decipher vs trace what difference

what is difference between decipher and trace

English

Alternative forms

  • decypher

Etymology

As decypher, but not retaining the y from the Old French etyma of cipher (cyfre, cyffre); the i spelling tends to be preferred etymologically, being consistent with its cognates, the French déchiffrer and the Italian decifrare, and with their common ancestor, the Medieval Latin cifra, cifera, ciphra.

Pronunciation

  • (UK) IPA(key): /dɪˈsaɪfə(ɹ)/
  • Rhymes: -aɪfə(ɹ)

Verb

decipher (third-person singular simple present deciphers, present participle deciphering, simple past and past participle deciphered)

  1. (transitive) To decode or decrypt a code or cipher to plain text.
  2. (transitive) To read text that is almost illegible or obscure.
  3. (transitive) To find a solution to a problem.

Derived terms

Related terms

  • decrypt

Translations

Noun

decipher (plural deciphers)

  1. A decipherment; a decoding.
    • 1837, Arthur Wellesley Duke of Wellington, John Gurwood, The Dispatches of Field Marshall the Duke of Wellington, K.G.
      I enclose a letter which I received yesterday evening from the Marques de Monsalud, containing the decipher of a letter from the King to the Comte d’Erlon. I wish that the Marques had sent the ciphered letter here []

Anagrams

  • ciphered


English

Pronunciation

  • IPA(key): /tɹeɪs/, [tʃɹeɪs]
  • Rhymes: -eɪs

Etymology 1

From Middle English trace, traas, from Old French trace (an outline, track, trace), from the verb (see below).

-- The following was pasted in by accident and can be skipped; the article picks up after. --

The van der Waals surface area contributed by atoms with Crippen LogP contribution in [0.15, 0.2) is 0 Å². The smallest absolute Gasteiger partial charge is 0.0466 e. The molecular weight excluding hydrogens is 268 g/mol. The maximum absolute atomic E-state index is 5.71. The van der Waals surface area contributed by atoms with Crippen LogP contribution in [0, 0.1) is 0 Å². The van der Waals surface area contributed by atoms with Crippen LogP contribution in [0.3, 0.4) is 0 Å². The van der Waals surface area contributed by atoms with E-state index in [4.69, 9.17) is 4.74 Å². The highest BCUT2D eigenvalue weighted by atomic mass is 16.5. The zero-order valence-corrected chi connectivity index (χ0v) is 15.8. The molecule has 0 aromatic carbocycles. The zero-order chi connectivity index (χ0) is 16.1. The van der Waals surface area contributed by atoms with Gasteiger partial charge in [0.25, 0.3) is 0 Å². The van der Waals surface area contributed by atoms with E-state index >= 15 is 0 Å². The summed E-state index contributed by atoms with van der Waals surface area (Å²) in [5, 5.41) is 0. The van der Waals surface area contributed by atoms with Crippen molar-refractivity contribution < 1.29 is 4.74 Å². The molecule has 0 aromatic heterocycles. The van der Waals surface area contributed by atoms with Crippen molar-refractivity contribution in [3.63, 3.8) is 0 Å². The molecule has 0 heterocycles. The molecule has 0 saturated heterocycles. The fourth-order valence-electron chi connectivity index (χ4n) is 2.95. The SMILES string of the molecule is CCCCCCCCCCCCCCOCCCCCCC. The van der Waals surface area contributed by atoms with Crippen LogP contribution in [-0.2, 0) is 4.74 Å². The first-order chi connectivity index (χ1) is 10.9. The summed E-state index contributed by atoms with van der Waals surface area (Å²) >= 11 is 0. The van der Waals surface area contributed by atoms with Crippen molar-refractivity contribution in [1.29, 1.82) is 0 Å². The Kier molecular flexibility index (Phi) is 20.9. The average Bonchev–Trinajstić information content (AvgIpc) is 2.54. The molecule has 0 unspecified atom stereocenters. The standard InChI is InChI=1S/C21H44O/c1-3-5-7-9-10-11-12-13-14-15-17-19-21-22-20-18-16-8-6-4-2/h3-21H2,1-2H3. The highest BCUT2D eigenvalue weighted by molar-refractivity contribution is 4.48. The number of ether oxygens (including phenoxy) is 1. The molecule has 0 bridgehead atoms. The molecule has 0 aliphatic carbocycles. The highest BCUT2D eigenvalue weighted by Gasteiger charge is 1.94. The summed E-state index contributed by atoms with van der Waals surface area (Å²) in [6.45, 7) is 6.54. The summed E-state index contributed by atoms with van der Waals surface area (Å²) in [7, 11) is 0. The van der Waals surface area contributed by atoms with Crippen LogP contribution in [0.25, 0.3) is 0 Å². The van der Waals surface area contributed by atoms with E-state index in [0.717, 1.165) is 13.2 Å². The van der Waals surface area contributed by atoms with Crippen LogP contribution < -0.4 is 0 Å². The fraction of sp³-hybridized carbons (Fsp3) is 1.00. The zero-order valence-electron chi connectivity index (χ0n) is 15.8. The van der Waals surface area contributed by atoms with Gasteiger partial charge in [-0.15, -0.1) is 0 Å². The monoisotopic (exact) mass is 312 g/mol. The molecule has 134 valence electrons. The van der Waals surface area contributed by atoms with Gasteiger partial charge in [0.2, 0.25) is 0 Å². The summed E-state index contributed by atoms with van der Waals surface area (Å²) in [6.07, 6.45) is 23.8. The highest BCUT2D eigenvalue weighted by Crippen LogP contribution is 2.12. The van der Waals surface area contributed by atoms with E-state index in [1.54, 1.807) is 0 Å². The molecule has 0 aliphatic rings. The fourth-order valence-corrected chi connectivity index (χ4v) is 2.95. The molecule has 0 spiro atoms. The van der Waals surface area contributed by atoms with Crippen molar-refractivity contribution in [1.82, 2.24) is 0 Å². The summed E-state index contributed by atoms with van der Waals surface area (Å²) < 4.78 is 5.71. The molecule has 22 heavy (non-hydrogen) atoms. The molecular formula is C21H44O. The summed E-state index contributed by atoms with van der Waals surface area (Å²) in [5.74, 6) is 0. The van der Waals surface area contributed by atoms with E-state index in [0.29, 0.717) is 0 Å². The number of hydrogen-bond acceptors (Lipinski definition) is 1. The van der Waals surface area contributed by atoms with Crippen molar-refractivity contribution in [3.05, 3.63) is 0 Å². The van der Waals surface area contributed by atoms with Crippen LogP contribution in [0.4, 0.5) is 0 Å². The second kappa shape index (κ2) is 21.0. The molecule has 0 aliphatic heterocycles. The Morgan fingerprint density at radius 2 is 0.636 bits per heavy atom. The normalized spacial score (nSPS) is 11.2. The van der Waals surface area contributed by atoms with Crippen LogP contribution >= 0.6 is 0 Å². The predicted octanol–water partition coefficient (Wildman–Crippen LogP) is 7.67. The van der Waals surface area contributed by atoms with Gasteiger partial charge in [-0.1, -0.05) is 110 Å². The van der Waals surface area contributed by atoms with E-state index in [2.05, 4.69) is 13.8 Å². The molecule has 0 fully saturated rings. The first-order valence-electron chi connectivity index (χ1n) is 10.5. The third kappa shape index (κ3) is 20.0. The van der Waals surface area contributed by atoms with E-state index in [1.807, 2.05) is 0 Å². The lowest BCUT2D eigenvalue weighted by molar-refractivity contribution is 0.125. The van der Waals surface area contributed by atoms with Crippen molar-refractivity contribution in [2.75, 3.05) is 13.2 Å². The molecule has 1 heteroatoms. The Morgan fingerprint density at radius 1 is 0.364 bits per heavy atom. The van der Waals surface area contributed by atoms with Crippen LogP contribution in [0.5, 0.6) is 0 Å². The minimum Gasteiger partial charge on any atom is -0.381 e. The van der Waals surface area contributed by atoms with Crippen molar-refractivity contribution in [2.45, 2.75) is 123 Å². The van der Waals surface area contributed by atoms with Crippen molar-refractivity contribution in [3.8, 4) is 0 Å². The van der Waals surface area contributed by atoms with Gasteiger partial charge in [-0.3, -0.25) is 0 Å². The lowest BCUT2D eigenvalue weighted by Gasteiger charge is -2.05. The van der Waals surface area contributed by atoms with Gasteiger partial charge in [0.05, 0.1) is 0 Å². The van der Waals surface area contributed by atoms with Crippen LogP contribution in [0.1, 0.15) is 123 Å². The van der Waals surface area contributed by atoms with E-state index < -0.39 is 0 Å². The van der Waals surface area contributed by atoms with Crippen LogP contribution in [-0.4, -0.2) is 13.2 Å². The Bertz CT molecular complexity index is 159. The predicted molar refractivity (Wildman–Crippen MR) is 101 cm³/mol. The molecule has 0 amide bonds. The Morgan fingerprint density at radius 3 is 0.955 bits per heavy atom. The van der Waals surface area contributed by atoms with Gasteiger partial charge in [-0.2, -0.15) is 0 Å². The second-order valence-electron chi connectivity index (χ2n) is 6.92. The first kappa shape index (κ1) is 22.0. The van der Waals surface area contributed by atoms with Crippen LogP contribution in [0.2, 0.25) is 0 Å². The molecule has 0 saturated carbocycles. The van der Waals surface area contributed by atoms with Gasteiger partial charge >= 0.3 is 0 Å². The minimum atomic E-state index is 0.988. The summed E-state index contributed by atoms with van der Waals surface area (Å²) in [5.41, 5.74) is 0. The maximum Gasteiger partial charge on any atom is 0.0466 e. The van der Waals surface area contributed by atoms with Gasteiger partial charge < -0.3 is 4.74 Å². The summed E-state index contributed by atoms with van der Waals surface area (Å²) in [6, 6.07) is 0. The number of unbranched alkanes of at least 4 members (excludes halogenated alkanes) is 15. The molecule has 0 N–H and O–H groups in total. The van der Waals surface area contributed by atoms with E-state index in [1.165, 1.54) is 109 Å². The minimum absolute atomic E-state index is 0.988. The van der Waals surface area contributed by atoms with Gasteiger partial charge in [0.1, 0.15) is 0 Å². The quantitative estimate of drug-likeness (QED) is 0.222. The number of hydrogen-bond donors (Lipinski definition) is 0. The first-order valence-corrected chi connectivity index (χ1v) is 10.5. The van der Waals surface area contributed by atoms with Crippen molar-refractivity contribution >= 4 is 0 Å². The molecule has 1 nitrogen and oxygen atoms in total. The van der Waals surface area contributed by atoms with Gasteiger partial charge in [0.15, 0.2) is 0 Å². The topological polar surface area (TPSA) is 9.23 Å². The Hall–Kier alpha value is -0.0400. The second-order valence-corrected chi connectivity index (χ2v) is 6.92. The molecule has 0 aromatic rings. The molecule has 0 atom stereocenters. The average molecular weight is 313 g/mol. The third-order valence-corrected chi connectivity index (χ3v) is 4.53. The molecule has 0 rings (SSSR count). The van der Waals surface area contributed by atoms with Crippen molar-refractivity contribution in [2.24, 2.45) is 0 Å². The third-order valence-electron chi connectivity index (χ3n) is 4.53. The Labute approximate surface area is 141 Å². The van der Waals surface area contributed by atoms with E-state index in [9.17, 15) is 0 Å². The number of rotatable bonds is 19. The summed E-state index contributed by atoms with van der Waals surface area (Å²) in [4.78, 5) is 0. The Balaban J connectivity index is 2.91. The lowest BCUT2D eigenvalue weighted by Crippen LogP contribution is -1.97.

Noun

trace (countable and uncountable, plural traces)

  1. An act of tracing.
  2. An enquiry sent out for a missing article, such as a letter or an express package.
  3. A mark left as a sign of passage of a person or animal.
  4. A residue of some substance or material.
  5. A very small amount.
  6. (electronics) A current-carrying conductive pathway on a printed circuit board.
  7. An informal road or prominent path in an arid area.
  8. One of two straps, chains, or ropes of a harness, extending from the collar or breastplate to a whippletree attached to a vehicle or thing to be drawn; a tug.
  9. (engineering) A connecting bar or rod, pivoted at each end to the end of another piece, for transmitting motion, especially from one plane to another; specifically, such a piece in an organ stop action to transmit motion from the trundle to the lever actuating the stop slider.
  10. (fortification) The ground plan of a work or works.
  11. (geometry) The intersection of a plane of projection, or an original plane, with a coordinate plane.
  12. (mathematics) The sum of the diagonal elements of a square matrix.
  13. (grammar) An empty category occupying a position in the syntactic structure from which something has been moved, used to explain constructions such as wh-movement and the passive.
Synonyms
  • (mark left as a sign of passage of a person or animal): track, trail
  • (small amount): see also Thesaurus:modicum.
Derived terms
  • downtrace, uptrace
  • without trace, without a trace
Translations

Etymology 2

From Middle English tracen, from Old French tracer, trasser (to delineate, score, trace”, also, “to follow, pursue), probably a conflation of Vulgar Latin *tractiō (to delineate, score, trace), from Latin trahere (to draw); and Old French traquer (to chase, hunt, pursue), from trac (a track, trace), from Middle Dutch treck, treke (a drawing, draft, delineation, feature, expedition). More at track.

Verb

trace (third-person singular simple present traces, present participle tracing, simple past and past participle traced)

  1. (transitive) To follow the trail of.
    • c. 1792, William Cowper, “On a Similar Occasion for the Year 1792”
      Happy the mortal, who has traced effects